Here is the thing, can you verify that another harvester did not already get them? What if a conservative ballot harvester got there and convinced them to vote for Trump and then a liberal ballot harvester got there and convinced them to vote for Biden? That's one person, but two votes, and what if they are both conservative or liberal and the person votes twice? Does that not harm the numbers? How would the harvester know that they had already voted? They are relying on the honesty of the person and given the confusion and mental health issues in our country as well as the vulnerability of the older population, this can be a plentiful and ripe field for fraudulent behavior, even inadvertently.
Yet it gets better. I recently had an argument with a friend of mine who said that the ballot harvesting was necessary to get the homeless to vote because they cannot get to the polls and many of them do not have an ID to vote.
Ok, I will try to be nice here, but with over thirty years of experience in social services, the homeless people who are competent enough to vote are also the ones who carry ID and who can register to vote. All they have to do is be living in a shelter which counts as a permanent address (I know, because I filled out the residency affidavits for our new shelter residents every election).
A homeless camp can contain a dozen to a hundred people, and if a ballot harvester just shows up with water bottles and ballots, they can get everyone there to fill out a ballot, and with no coordination, how do we know that next week someone else will not be at the same spot? Do you think they will turn down free water, or anything else for that matter, when all they are being asked to do is fill out a paper that they could not care less about?
Yet my friend attempted to argue that by not doing so, we are disenfranchising them and keeping them from voting.
No, we are not. We are maintaining the integrity of our voting system, and if those persons do not care enough to vote, then that is something that we should not be forcing or coercing them to do.
Then, you also have ballot harvesting happening in camps of illegal immigrants. Since they are not being checked against a registered signature and ID signature, we have no way to catch them and remove them. Every single one of them who votes nullifies a legal vote no matter which side they vote for.
Oh, and lest we forget, H.R. 1 even more greatly restricts the ability of a state, county, or city to remove people from its voting rolls. Why is that important? Well in the case of dead people, it should be apparent, but what about those who have moved? One way that cities clean up voter rolls is by removing anyone who had a change of address filed with the post office more than a year ago who did not file a second change moving back into the city. Ditto a county. This means that the voter cannot vote in their new municipality and also then go back and vote in their previous one.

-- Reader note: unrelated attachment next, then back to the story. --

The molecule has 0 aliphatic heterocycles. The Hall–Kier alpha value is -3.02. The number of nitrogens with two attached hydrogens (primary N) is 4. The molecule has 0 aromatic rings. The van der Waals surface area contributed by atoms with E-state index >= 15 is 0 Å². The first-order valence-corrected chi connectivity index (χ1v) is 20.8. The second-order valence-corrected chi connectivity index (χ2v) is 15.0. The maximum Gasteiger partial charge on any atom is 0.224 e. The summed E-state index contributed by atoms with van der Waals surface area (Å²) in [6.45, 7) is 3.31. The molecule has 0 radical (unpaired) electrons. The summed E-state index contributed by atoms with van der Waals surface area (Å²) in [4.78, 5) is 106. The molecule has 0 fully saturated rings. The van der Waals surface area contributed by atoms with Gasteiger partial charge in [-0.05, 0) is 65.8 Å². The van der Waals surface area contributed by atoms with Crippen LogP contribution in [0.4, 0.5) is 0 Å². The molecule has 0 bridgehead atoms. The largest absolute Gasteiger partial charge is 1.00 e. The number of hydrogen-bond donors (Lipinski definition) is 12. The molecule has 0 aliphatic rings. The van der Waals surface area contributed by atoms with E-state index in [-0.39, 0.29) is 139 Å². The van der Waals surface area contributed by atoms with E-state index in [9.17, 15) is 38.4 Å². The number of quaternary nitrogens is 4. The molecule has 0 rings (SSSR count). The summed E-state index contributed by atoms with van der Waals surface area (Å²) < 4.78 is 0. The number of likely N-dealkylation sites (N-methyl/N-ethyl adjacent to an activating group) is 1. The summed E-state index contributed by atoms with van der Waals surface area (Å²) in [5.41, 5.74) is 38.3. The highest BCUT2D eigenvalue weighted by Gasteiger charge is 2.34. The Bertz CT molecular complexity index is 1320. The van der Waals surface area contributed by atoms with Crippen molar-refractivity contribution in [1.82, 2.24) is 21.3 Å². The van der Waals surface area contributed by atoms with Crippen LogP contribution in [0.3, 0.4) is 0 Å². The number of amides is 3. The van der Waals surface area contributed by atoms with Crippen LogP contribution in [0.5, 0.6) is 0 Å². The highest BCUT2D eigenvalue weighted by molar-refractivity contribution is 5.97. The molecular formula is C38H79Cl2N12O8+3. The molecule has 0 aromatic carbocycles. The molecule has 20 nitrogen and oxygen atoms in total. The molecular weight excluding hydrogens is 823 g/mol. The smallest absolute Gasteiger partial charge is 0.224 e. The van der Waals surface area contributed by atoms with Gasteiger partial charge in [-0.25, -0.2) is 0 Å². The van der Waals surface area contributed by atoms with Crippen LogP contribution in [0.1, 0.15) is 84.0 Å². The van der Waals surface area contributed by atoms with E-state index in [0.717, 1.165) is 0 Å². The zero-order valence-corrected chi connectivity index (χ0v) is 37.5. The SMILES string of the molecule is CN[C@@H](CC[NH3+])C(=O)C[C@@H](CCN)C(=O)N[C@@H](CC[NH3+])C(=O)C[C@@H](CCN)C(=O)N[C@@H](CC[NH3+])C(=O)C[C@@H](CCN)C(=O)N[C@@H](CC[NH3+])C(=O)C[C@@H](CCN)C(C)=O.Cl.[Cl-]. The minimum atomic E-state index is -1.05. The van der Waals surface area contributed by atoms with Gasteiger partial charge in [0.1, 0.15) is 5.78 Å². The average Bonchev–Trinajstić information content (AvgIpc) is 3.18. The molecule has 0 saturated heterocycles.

Do you not think they will do it? They firebombed cities and took over entire sections of those same cities. If you think voting in two districts in beneath them, then you do not understand their fervor.
So, you remove dead people, which should not be a problem anymore since we now have instantaneous reporting of death AND cause of death leading to furnished death certificate. The reason this was an issue in the past was improper reporting sometimes led to people being removed who were not, in fact, dead.
You also remove people who moved out of the voting area. I honestly do not see what is wrong with this. If you did not file the paperwork upon returning to the city to register again, that is no one's fault but your own. To claim that you should be able to walk in to a polling site, simply state your name, and be handed a ballot to vote is preposterous on an unimaginable level.
One person, one vote, is a worthless saying unless we are willing to actually ensure that it is true.
The requirements are not all that stringent:
- Be legally eligible to vote.
- Be mentally competent to vote.
- Register to vote in your county of residence and be prepared to prove identity and address.
- Show up on a voting day (early or not) and cast your ballot.
Honestly, in exchange for the right to choose our leadership without armed revolt, this is an incredibly small price to pay.
Voting is a responsibility as well as a right. If you do not take care of the responsibility part, you do not get to participate in the right part. It is no different than a driver's license or other state sanctioned responsibility.
Except in one way, it is far, FAR more important to get it right.